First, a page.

Though Congress hasn’t passed new legislation particular to cars, lawmakers are pushing for a broader data privacy bill that covers a wide range of data, no matter what type of device collects it. The bill passed out of committee on July 20 but isn’t likely to become law without support from Senate Commerce committee chair Maria Cantwell (D-Wash.). It specifically requires automakers to get “affirmative express consent” to collect data for particular purposes.

Without that type of regulation, carmakers are free to ask for access to data for life-saving purposes like emergency roadside assistance while also using that same data for profit.

“The problem is once you agree to that, what consumers don’t realize is that you are also agreeing for the same data, your second-by-second geolocation data, your medical profile, anything connected to the car, is available for essentially any other purpose,” Amico said.

That strategy comes from the same playbook that mobile apps have used for years: When a user gives data permissions so an app will function, it can open the door for an entire data broker ecosystem to trade your information back and forth. It’s how data from Muslim prayer apps, which need location data to point people in the direction of Mecca, ended up in the hands of the U.S. military.

As Amico puts it, “Many of us have a romantic idea that cars are a place of anonymity and freedom. It’s time for Congress to realize it’s not the case anymore.”

Stablecoins have been heavily scrutinized as of late, with the Federal Reserve ramping up its oversight amid some extremely high-profile crashes.

But one stablecoin provider is actively trying to drum up some attention — Circle, a Boston-based company whose confusingly-named “U.S. Dollar Coin” has built the second-highest stablecoin market cap after Tether. In an interview published today with POLITICO’s Peter O’Brien and Bjarke Smith-Meyer for Pro subscribers, the company’s chief strategy officer, Dante Disparte, said it’s “eyeing a third spot behind Bitcoin and Ether only” in the crypto market.

Stablecoins peg their value to the U.S. dollar by backing it with traditional currency, U.S. Treasury securities, or commodities. That makes withdrawals easy and provides a more stable investment, but just like with non-crypto securities, their underlying assets are still vulnerable to choppy weather.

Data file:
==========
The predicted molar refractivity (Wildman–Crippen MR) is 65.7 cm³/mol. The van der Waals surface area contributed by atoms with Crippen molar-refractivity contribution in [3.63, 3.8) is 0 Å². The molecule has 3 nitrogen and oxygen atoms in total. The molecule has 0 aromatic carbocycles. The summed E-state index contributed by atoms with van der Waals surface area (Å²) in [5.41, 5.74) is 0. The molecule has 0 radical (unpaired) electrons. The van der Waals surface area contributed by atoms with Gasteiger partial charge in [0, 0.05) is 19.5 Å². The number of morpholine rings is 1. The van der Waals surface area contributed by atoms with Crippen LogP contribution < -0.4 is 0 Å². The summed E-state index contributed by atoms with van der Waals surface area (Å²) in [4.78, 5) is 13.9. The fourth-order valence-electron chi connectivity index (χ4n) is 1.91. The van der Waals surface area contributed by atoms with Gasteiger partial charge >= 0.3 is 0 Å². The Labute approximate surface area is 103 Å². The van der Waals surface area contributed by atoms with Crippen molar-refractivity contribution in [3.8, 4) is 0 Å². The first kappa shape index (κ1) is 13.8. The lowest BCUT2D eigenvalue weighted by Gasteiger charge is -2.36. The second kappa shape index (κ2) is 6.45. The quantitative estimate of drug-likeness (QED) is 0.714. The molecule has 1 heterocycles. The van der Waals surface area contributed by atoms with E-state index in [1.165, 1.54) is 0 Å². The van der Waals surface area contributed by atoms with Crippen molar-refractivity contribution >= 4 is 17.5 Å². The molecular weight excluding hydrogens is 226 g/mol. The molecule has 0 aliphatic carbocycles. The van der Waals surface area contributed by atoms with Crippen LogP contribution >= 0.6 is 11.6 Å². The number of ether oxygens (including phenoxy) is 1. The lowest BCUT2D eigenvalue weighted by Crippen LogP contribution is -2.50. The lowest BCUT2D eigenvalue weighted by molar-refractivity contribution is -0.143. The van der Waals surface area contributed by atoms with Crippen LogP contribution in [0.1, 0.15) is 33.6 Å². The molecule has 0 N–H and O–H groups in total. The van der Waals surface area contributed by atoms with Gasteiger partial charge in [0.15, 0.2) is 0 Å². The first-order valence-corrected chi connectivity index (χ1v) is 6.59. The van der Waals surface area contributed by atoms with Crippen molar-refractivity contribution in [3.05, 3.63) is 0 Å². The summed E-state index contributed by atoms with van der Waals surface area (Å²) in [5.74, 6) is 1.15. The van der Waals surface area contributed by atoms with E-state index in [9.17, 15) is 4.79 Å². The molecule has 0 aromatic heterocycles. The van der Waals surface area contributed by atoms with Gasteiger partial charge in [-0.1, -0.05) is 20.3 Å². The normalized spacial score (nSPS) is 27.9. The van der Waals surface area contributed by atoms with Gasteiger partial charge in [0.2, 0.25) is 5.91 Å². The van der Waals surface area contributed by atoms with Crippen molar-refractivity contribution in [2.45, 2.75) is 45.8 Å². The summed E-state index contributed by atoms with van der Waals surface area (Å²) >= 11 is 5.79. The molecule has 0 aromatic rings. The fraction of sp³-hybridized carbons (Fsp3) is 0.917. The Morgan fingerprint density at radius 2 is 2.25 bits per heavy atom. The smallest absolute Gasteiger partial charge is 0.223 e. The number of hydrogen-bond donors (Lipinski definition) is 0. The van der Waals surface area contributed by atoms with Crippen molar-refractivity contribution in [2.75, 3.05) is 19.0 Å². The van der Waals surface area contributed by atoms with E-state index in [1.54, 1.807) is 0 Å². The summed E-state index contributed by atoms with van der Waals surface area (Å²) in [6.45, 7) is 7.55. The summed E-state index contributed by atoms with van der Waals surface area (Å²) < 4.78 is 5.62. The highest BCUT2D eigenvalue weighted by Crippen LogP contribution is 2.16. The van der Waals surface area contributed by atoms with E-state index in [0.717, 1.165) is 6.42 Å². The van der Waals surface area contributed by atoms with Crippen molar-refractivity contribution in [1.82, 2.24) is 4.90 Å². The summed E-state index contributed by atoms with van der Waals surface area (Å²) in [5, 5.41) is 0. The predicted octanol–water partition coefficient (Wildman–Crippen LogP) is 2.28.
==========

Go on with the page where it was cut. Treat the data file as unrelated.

Which is precisely what Disparte touts as USDC’s advantage: Pitching it as the establishment-friendly stablecoin, he told Peter and Bjarke that “Many, if not all, of the current generation of so-called stablecoins cannot even come close to [its] level of trust, transparency, regulatory certainty.” Tether, for its part, shot back, saying Circle’s “non-profitable business model” makes it a risky bet. — Derek Robertson

Last week we covered the turmoil gripping the world of VRChat, one of the most popular fully 3D, VR-based virtual worlds.

A film released on HBO’s streaming service on Wednesday provides an up-close-and-personal snapshot of the status quo its most devoted users are trying to protect — “We Met In Virtual Reality,” a feature-length documentary filmed entirely inside the game itself. The film’s director, Joe Hunting, follows some of the game’s most devoted users as they dance, celebrate holidays, process real-world trauma and even get “married” within the game’s hyperkinetic, day-glo animé-style confines.

In an interview with the website GameRant, in addition to joking about being “one of the only documentary directors that got to make their film entirely in their pajamas,” Hunting described how the film was inspired by the Covid-19 pandemic and its attendant transference of social and emotional life into a digital space.

He also makes the argument that the most common misconception about VR users is that they spend too much time there, at the expense of their day-to-day lives. Amid plenty of evidence that VR use significantly increased during the pandemic, Hunting’s snapshot might be a sneak peek of the kind of virtual entanglements that could soon sit next to our analog ones. — Derek Robertson

Stay in touch with the whole team: Ben Schreckinger ([email protected]); Derek Robertson ([email protected]); Konstantin Kakaes ([email protected]);  and Heidi Vogt ([email protected]). Follow us on Twitter @DigitalFuture.